The whole issue of reservations per se has caused much resentment among the middle class youth who perceive this practice as a denial of their fundamental right to education, employment and promotion based on merit. In a country like India, with wide disparities in class, caste, region, etc., where there are just too many candidates for the proverbial share of a limited and shrinking cake, what should the outer limit on reservation be? Put differently, how many seats should there be for the ‘open’ category?


Resentments over job-driven reservations also simmer as latest National Sample Survey data show a much higher unemployment among ‘educated youth’ (8.8 per cent) than among the illiterate (0.2 per cent) and semi-literate category (1.2 per cent).


The SC had ruled, after the Mandal commission report was accepted and the agitation that followed, that the outside limit on reservations ought to be 50 per cent. But in many educational institutions, all told, the reserved seats add up to a staggering 80 per cent. The irrational, non-standardised and non-examined application of government policy/ruling on this crucial issue builds up resentment as much as the declaration of public policy without sufficient public debate and the seeking of consensus.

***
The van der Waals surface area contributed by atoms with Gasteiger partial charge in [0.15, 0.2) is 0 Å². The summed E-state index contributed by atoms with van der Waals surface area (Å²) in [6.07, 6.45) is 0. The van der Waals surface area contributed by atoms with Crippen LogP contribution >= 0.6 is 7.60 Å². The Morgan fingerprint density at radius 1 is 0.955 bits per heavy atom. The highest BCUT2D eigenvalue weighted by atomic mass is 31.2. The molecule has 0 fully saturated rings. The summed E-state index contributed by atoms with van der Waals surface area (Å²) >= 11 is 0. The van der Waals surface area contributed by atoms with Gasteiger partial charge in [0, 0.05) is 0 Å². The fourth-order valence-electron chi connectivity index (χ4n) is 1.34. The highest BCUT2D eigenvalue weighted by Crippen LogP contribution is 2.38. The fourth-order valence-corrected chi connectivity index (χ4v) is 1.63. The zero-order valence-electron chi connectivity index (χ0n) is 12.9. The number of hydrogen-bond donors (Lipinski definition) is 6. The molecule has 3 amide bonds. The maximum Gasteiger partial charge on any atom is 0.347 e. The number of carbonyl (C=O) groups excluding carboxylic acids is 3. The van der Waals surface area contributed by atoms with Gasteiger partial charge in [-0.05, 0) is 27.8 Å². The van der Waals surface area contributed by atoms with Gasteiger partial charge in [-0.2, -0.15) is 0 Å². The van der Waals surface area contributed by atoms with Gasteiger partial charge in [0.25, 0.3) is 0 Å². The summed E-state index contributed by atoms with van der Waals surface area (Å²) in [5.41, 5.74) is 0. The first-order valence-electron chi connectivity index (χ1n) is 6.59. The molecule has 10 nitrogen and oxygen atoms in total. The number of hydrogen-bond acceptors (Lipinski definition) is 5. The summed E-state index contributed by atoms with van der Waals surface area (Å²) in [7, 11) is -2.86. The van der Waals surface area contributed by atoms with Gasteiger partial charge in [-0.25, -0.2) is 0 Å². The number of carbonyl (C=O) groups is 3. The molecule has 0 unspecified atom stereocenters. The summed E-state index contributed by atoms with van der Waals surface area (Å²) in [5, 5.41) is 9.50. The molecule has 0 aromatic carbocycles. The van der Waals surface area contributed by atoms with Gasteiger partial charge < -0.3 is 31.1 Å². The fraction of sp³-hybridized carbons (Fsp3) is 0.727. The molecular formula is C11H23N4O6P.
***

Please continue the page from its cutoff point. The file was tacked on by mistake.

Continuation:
Within the debate, we also need to address the fact of influential castes seeking political favours. The last NDA government wooed the Jats of Rajasthan by including 130 more categories as backward classes under the Mandal category, as a cover for giving Jats the benefit. And former Congress chief minister, Ashok Gehlot of Rajasthan contemplated giving the economically backward among the savarnas reservation to elicit their influential support. In both moves, the raison d’être behind the concept of reservations as contained in articles 15 (4) and 16 (4) and (4-A) became seriously flawed and vitiated.